There is also another necessary factor that makes writing important enough in your life to keep you going - for me, it is my voice. For me, I write to know myself better. This does not happen in a year or two. Through composition and improvisation I feel I have a direct line to my subconscious. Most artists I know are more interested in figuring out what motivates, captures, connects people and occasionally what entertains (but generally less of the later). Most artists I get to hang with are the most insightful, aware people I know. This can be challenging in a world that does not recognize awareness as much as money and fame but to the artist, this becomes more valuable.

Teaching is very much like this. Especially when you are inspiring students who may otherwise never have the opportunity to learn the value of great art. Of course I believe that teachers are incredibly underpaid and overworked as they inspire , and often, parent each new generation.

What is your concept for your own group and what repertoire will you be performing?

I’m not sure I have a specific “concept” for my group. I write music that is inspired by life and I arrange it with these players in mind. I love bass lines, in general, so I love working with Jeremy Coates because he is not only incredibly competent but incredibly musical. I love Robin Tuft because he is the most creative drummer I know and I love writing for two horns and I feel so lucky to have these particular two horns. I have a good idea how Richard Harding and Andre Wichenheiser play individually and how they play together. They, along with the rhythm section have a beautiful connection and really bring my ideas to life. There is a great deal of mutual respect in the group.

I am not really interested in virtuosity, however, when players are as competent this, I know it is fun to challenge each other at times. Some of this music is not easy but we work through it and these players make it sound effortless. I feel the freedom to write anything and I know they will be able to not just play it but to interpret it with the meaning I intended.

The core of this group has been together for a long time. I feel we respect each other as players and, more importantly, as people. We have all been through challenging times and we have all been there for each other. This connection is at the core of the music I want to make.

What are your future plans with this project and what other projects are you planning in the future?

I plan to keep writing. My objectives in the next year are to get better as a player (I have a trip to Toronto in the works). As long as I feel I have something to say, musically, I will continue to write. When I have nothing to say, I will stop.

I always think the latest recording will be my last but that what I though 5 or so recording back so I never know. If I write 15 or 20 tunes that I think are stunning and need to be recorded, I guess I will find the money to do another CD.

In my dreams, I would like to do a European tour (without using up all my savings). We’ll see about that.

What advice do you have for students who are interested in pursuing a career as a music educator?

To those students who are thinking of teaching music here is my advice:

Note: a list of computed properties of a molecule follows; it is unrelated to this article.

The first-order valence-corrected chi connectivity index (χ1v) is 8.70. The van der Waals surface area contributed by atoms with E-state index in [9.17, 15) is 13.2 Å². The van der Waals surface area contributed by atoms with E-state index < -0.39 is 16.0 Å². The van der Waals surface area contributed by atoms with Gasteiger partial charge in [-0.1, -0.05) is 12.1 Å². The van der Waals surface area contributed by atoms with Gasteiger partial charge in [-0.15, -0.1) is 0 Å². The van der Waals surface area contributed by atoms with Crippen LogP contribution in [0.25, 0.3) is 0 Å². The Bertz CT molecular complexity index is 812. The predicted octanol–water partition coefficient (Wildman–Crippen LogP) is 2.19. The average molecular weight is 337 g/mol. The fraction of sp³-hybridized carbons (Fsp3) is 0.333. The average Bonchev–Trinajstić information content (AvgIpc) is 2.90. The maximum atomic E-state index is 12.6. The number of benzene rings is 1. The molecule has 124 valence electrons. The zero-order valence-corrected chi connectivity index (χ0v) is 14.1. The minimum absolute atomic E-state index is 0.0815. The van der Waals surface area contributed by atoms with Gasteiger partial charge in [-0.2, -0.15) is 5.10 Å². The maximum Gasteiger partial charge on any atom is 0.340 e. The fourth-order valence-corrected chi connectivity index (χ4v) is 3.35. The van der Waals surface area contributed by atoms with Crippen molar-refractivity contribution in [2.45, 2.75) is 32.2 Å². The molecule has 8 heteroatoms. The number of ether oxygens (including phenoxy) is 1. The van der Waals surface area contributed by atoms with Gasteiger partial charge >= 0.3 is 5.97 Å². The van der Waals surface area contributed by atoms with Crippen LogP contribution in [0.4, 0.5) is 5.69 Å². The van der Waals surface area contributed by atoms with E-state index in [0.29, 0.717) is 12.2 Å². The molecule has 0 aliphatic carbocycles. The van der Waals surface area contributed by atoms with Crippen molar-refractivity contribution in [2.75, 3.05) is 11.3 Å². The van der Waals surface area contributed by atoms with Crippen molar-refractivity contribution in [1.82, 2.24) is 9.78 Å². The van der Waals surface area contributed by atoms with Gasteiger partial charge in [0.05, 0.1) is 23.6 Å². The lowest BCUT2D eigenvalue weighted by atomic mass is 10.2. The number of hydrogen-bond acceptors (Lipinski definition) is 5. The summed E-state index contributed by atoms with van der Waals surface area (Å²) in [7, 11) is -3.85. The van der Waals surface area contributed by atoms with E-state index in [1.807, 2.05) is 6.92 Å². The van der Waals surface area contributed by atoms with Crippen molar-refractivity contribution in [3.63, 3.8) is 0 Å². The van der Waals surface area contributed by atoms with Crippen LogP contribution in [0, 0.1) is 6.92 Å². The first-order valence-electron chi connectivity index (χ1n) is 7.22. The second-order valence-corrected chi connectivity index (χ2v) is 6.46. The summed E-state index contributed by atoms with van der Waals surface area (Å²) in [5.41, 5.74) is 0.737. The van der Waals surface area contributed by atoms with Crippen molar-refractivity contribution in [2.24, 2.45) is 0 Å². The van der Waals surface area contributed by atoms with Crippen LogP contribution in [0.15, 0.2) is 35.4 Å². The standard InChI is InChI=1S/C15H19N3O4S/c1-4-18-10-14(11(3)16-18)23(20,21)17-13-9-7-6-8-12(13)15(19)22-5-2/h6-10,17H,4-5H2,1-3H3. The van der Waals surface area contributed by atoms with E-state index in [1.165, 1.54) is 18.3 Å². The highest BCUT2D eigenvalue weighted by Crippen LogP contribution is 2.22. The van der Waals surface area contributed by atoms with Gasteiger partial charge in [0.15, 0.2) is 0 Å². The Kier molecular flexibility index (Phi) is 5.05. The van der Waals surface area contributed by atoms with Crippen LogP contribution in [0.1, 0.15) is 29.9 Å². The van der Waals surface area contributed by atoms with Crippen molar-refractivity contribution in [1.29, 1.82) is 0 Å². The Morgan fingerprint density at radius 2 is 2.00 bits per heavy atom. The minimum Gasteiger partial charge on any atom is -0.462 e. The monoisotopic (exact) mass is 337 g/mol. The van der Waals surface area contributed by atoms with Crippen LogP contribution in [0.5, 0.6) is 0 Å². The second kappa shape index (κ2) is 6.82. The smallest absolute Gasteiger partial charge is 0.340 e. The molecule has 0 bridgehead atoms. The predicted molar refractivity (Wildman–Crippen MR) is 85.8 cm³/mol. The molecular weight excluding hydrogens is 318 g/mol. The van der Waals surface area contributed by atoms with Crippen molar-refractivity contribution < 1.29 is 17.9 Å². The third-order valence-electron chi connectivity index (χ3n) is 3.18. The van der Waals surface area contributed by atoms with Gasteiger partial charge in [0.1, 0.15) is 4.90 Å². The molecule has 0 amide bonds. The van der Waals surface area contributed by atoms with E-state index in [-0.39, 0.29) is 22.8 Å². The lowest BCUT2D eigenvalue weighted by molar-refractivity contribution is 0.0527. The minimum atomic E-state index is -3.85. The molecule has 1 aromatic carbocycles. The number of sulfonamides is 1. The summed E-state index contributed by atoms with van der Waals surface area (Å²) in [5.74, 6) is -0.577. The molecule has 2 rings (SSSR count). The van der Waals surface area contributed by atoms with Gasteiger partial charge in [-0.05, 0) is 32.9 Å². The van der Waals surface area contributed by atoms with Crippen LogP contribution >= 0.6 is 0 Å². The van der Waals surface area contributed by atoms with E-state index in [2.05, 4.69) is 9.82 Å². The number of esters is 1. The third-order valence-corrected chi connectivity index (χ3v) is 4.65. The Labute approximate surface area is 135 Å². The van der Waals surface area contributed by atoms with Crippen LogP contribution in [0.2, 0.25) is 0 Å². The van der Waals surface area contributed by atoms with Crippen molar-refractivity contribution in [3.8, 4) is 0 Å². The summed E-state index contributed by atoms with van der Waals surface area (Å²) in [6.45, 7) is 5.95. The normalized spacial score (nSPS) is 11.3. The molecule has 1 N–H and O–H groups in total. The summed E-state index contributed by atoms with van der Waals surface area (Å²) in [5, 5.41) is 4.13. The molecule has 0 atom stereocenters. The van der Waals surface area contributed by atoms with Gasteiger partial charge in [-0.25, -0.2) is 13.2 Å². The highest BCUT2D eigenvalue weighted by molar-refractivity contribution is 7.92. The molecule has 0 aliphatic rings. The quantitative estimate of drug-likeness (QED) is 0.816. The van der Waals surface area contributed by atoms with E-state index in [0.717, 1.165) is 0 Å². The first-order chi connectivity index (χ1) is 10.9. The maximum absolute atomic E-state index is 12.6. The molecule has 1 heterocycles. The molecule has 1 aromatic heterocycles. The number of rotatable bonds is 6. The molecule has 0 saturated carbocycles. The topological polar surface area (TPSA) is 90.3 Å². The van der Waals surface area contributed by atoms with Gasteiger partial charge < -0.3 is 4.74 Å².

1) You better be passionate about your area in music and a few other areas in music as well as in other subject areas. Stay playing and practice. When you get to the place where you can’t play anymore your are not as effective as you think. Take some lessons. I have always been pretty fortunate in that I taught predominantly music for my career - this does not happen as much anymore. You need to KEEP yourself feeling passionate about music and if you stop feeling that way you need to inspire yourself to keep the passion going (i.e. keep playing, take a class, join a performing ensemble, start a band). All the inspiration you create for yourself continues through you to your students. If you are teaching choral music and you don’t feel anything - stop. I know that sounds harsh but if you are not teaching passion and emotion through music, what are you teaching?

2) Don’t teach your students to become entertainers  and don’t fall into the habit of entertaining them. - they get enough of that everyday in this society. Teach them something they don’t already know - that’s your job. The beauty of Bach and Mozart. Who?

3) Teaching is challenging but it is one of the most purposeful occupations you will ever know but only if you keep learning.

4) The most important line I was told by an amazing educator - “remember, you will outlive your administration” I don’t even know if that is relevant here and it may sound radical but I never forgot it and it saved me on more than one or two occasions - it is true.

5) Relationships with other teachers are important but the most important relationships you have are the ones you develop with the support staff in your school (your administrative assistant /secretary does more work for you than you will ever know) The care taking staff are people with complex lives. The last caretaker I had was a cardiac surgeon who could not practice in Canada - don’t assume anything.

BuckingJam Palace CBC Radio Feature

Want to learn more about what’s going on behind the scenes at BuckingJam Palace? Do you want to learn more about Lisa & Tom Buck, the generous souls behind this dynamic concert series?